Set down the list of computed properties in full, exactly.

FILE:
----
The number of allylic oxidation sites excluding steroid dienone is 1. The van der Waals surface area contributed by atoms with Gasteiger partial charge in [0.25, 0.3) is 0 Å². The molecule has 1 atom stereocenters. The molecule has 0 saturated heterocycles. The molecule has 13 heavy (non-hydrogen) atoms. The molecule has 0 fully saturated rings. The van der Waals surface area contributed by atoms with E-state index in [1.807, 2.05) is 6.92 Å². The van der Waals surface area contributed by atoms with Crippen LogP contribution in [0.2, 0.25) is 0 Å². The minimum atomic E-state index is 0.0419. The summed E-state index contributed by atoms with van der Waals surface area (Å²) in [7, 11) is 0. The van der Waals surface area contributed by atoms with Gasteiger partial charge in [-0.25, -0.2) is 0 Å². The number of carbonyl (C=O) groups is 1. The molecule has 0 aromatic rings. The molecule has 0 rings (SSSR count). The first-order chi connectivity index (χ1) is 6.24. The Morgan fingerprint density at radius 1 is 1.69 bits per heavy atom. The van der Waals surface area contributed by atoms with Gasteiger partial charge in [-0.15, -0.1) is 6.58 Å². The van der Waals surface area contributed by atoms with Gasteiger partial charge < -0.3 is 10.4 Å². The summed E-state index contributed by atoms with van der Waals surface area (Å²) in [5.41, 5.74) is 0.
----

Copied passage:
The number of allylic oxidation sites excluding steroid dienone is 1. The van der Waals surface area contributed by atoms with Gasteiger partial charge in [0.25, 0.3) is 0 Å². The molecule has 1 atom stereocenters. The molecule has 0 saturated heterocycles. The molecule has 13 heavy (non-hydrogen) atoms. The molecule has 0 fully saturated rings. The van der Waals surface area contributed by atoms with E-state index in [1.807, 2.05) is 6.92 Å². The van der Waals surface area contributed by atoms with Crippen LogP contribution in [0.2, 0.25) is 0 Å². The minimum atomic E-state index is 0.0419. The summed E-state index contributed by atoms with van der Waals surface area (Å²) in [7, 11) is 0. The van der Waals surface area contributed by atoms with Gasteiger partial charge in [-0.25, -0.2) is 0 Å². The number of carbonyl (C=O) groups is 1. The molecule has 0 aromatic rings. The molecule has 0 rings (SSSR count). The first-order chi connectivity index (χ1) is 6.24. The Morgan fingerprint density at radius 1 is 1.69 bits per heavy atom. The van der Waals surface area contributed by atoms with Gasteiger partial charge in [-0.15, -0.1) is 6.58 Å². The van der Waals surface area contributed by atoms with Gasteiger partial charge < -0.3 is 10.4 Å². The summed E-state index contributed by atoms with van der Waals surface area (Å²) in [5.41, 5.74) is 0.